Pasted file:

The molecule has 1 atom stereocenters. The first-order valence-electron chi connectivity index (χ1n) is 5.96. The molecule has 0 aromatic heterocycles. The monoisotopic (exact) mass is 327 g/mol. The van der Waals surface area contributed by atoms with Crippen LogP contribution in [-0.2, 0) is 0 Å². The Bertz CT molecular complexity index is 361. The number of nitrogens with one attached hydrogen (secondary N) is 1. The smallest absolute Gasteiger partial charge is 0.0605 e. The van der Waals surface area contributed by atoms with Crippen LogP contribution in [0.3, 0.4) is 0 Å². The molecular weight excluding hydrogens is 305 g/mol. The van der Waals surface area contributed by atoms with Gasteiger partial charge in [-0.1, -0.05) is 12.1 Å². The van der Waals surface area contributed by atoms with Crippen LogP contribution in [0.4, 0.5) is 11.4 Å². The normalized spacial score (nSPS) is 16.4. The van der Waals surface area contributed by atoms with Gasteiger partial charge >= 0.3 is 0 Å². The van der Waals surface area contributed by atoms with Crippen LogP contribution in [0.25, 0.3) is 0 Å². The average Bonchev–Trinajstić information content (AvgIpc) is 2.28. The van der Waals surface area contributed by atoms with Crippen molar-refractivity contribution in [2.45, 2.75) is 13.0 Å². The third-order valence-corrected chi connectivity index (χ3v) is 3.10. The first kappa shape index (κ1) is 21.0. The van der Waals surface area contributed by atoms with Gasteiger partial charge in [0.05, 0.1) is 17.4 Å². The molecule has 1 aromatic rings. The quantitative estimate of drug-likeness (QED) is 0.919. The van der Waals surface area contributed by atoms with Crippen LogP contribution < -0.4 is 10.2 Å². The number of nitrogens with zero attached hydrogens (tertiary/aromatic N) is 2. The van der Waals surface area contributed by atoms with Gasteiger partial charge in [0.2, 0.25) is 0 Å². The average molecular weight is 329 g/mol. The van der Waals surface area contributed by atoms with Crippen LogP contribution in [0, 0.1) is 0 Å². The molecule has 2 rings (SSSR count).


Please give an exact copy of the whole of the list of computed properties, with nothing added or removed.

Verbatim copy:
The molecule has 1 atom stereocenters. The first-order valence-electron chi connectivity index (χ1n) is 5.96. The molecule has 0 aromatic heterocycles. The monoisotopic (exact) mass is 327 g/mol. The van der Waals surface area contributed by atoms with Crippen LogP contribution in [-0.2, 0) is 0 Å². The Bertz CT molecular complexity index is 361. The number of nitrogens with one attached hydrogen (secondary N) is 1. The smallest absolute Gasteiger partial charge is 0.0605 e. The van der Waals surface area contributed by atoms with Crippen LogP contribution in [0.3, 0.4) is 0 Å². The molecular weight excluding hydrogens is 305 g/mol. The van der Waals surface area contributed by atoms with Gasteiger partial charge in [-0.1, -0.05) is 12.1 Å². The van der Waals surface area contributed by atoms with Crippen LogP contribution in [0.4, 0.5) is 11.4 Å². The normalized spacial score (nSPS) is 16.4. The van der Waals surface area contributed by atoms with Gasteiger partial charge >= 0.3 is 0 Å². The van der Waals surface area contributed by atoms with Crippen LogP contribution in [0.25, 0.3) is 0 Å². The average Bonchev–Trinajstić information content (AvgIpc) is 2.28. The van der Waals surface area contributed by atoms with Crippen molar-refractivity contribution in [2.45, 2.75) is 13.0 Å². The third-order valence-corrected chi connectivity index (χ3v) is 3.10. The first kappa shape index (κ1) is 21.0. The van der Waals surface area contributed by atoms with Gasteiger partial charge in [0.05, 0.1) is 17.4 Å². The molecule has 1 aromatic rings. The quantitative estimate of drug-likeness (QED) is 0.919. The van der Waals surface area contributed by atoms with Crippen LogP contribution < -0.4 is 10.2 Å². The number of nitrogens with zero attached hydrogens (tertiary/aromatic N) is 2. The van der Waals surface area contributed by atoms with Gasteiger partial charge in [0.2, 0.25) is 0 Å². The average molecular weight is 329 g/mol. The van der Waals surface area contributed by atoms with Crippen LogP contribution in [0, 0.1) is 0 Å². The molecule has 2 rings (SSSR count).